Does Yoga Change Our Brain and Improve Memory as We Age?

At any age, in today’s fast-paced world, we may be challenged by our ability to maintain our focus long enough to actually create a memory worth remembering!  I hear myself saying almost daily “Thank God for Google” or I wouldn’t be able to remember the name of the new restaurant in town I saw on my way home from the office to tell my husband or the movie I saw last week to tell my friends.  We have come to rely more on our electronic devices with all of the available apps to assist in reminding us of where we need to be and when, to keep track of our finances and when to pay our bills, and to prompt us so we don’t forget a birthday or anniversary.  There are even apps to remind you to get up from your desk every hour and to stop whatever you are doing and simply breathe!

As we age, the brain does change and it is not unusual for all of us to experience some level of memory loss, specifically working memory.  This expected memory loss due to aging does not necessarily mean we are developing dementia.  However, with an increasingly older population, it is important to understand ways to support our brains and our memories to maintain our mind-body health.  A new research study has shown that yoga may be one of those ways!

In this research, the intention was to focus on the brain’s cortical thickness, which has been shown to decline with age and is associated with executive functioning relating to memory and attention.  With the assistance of MRI scans, the results showed an increase in the cortical thickness, specifically in the left prefrontal cortex which supports working memory and cognitive flexibility, in the older women who had practiced yoga for at least 8 years.  The researchers suggest that it is the unique contemplative or attentional component that is an integral part of yoga that differentiates it from other conventional forms of physical fitness exercise.  So even if you consider yourself active and regularly participate in other forms of physical movement, your brain may not be getting the same boost as it would from integrating yoga into your self-care routine.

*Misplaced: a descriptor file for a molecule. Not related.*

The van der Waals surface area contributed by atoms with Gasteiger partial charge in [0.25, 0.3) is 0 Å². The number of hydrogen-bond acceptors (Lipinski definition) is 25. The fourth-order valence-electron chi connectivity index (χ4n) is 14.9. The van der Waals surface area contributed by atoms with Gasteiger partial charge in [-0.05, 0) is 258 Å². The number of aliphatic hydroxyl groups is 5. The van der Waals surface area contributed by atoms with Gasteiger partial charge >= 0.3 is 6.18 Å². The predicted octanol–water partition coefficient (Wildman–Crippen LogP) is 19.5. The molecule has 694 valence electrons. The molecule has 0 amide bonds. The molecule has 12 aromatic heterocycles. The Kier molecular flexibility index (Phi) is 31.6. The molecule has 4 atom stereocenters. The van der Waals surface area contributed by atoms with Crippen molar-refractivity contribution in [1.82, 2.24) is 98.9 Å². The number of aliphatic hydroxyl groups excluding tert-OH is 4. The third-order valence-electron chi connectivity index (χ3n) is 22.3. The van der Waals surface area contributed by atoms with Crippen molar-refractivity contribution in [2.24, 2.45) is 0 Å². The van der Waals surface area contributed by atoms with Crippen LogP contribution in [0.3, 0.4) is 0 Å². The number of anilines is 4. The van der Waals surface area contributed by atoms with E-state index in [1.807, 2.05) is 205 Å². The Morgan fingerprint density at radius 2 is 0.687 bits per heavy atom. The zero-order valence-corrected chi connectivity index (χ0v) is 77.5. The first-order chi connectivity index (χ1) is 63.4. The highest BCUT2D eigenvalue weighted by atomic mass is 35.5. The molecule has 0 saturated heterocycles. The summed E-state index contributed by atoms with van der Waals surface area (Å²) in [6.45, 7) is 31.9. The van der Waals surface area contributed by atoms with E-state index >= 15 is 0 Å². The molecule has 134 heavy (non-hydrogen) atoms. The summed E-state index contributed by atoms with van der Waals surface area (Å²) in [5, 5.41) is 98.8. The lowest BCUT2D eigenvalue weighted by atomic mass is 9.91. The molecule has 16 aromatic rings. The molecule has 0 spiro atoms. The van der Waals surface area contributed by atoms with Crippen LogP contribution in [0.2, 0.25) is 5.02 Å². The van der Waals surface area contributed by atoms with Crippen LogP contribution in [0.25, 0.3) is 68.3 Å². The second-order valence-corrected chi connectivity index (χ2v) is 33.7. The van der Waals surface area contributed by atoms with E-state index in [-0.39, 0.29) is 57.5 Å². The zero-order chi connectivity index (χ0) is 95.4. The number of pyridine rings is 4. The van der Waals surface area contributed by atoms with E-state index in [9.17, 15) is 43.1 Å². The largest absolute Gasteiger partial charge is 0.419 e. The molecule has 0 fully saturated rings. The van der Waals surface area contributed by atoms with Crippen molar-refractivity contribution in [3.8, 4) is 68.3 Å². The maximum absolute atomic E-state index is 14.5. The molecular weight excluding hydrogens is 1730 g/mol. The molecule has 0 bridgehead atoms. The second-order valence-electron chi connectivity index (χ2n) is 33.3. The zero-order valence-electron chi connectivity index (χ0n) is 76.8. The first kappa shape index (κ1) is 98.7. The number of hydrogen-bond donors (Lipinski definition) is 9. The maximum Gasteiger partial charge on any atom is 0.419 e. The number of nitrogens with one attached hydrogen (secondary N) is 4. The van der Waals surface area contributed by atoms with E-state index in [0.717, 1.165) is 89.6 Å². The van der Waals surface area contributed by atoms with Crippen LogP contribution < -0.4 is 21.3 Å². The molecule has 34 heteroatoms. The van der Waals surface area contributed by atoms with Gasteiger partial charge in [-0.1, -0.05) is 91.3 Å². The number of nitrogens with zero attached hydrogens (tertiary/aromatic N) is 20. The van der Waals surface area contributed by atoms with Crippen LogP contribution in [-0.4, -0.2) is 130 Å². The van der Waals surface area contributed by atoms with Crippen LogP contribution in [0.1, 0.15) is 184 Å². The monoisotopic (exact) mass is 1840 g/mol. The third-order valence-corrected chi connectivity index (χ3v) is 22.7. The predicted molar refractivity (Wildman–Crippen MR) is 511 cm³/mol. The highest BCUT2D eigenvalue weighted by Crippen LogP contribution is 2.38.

This study is important for people of all ages, not only those of us that may believe we have reached the peak of our life span.  Yoga comes in many different forms and styles and is not one size fits all.  Yoga ranges from very little movement at all, such as with yoga Nidra or Restorative Yoga to the other end of the spectrum, with continuous movement, such as with a Vinyasa or Ashtanga class.  So no matter how old you are in the present moment, it is a great time to explore this practice and find a style that works for you.  It is never too soon or too late to integrate yoga into your overall preventive health care efforts.  Your body and mind will thank you now and well into the future!

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